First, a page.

By the end of the 19th century, Western scholars were expressing doubts even about these traditions. In the following century, the great Islamic studies specialist Joseph Schacht, having studied how the Hadith corpus emerged, rejected the idea of ‘an authentic core of information going back to the time of the Prophet’ (p.36). As time went on, more critical scholars such as Crone noted the absence of any early evidence for Mecca being a trade centre, despite Islamic tradition (p.303). If the early external historical evidence was largely absent, and the isnads were undependable, then we know little about the actual circumstances in which the Qur’an arose.
Compilation of Qur’an
One point Holland does not make is that, the Sunni and Shia having rival Hadith collections, there is some disagreement about the collation of the Qur’an. The Shia claim that Ali, Muhammad’s cousin, son-in-law and fourth caliph, wrote it down in full during Muhammad’s lifetime. Sunnis, however, declare that it was collated by Zaid ibn Thabit during the reign of the first caliph, Abu Bakr, and then finally by Zaid again under the third caliph, Uthman, who also burned all previous copies.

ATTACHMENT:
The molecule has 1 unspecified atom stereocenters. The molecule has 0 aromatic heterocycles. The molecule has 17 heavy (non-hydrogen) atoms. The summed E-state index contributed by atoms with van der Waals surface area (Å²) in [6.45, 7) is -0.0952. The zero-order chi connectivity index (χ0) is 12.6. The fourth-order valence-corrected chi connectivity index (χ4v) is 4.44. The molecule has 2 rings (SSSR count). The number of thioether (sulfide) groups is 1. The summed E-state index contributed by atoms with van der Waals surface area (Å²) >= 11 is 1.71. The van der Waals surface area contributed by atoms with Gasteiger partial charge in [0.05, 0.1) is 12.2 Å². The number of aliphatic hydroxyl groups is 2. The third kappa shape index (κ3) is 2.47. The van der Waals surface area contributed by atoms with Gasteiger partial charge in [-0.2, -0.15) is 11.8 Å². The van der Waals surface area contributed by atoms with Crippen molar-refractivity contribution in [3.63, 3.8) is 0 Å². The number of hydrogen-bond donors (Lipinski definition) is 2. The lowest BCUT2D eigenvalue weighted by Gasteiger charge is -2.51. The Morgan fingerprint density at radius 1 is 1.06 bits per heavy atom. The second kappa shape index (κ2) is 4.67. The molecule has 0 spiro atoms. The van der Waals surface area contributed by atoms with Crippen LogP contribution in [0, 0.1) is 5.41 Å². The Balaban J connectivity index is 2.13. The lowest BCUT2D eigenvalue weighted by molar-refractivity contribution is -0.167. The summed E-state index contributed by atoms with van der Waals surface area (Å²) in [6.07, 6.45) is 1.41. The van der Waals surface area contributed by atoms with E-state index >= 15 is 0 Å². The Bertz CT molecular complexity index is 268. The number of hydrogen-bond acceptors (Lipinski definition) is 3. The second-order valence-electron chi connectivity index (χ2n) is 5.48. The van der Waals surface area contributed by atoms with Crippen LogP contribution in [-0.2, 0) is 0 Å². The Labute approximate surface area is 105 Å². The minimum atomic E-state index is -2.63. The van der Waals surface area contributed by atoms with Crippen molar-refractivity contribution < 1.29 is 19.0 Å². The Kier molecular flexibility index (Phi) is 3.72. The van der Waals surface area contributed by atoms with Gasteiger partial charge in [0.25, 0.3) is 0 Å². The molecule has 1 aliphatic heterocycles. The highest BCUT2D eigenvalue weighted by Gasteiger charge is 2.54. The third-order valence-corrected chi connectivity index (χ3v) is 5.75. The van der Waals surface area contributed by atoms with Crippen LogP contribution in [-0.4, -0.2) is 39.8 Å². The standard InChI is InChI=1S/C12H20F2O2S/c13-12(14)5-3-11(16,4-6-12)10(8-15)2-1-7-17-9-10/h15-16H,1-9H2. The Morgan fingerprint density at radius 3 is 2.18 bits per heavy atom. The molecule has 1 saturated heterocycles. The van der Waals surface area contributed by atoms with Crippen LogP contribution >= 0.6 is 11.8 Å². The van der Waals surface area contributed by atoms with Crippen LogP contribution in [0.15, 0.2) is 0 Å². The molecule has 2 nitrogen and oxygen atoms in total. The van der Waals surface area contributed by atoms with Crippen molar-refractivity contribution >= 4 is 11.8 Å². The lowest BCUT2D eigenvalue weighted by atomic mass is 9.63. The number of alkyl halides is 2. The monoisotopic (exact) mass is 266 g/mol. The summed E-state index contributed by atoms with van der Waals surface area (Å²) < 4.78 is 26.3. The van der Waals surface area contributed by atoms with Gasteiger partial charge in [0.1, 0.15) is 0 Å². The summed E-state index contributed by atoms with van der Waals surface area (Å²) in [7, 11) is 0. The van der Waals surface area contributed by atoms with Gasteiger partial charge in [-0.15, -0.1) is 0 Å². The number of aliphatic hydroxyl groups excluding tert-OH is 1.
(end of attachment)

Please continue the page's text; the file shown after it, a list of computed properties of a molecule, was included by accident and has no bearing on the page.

Hence, according to traditional Islamic history, there is no consensus about the compilation of the Qur’an. Sunnis declare that Abu Bakr was elected by the community, as revealed in the Sunni Hadith, while the Shia Hadith accuses him of usurping Ali’s divinely-revealed position. Given the role of the state in producing the collated Qur’an and Islamic traditions, the issue of political legitimacy in Islam is not equivalent to the Wars of the Roses, because the authenticity of Islam’s religious sources are at stake. However, if the isnads are unreliable, as modern critical scholars suggest, we cannot know the actual early history of the Qur’an, or what was the early political history of Islam. Further, scholars are naturally suspicious of what could be state propaganda.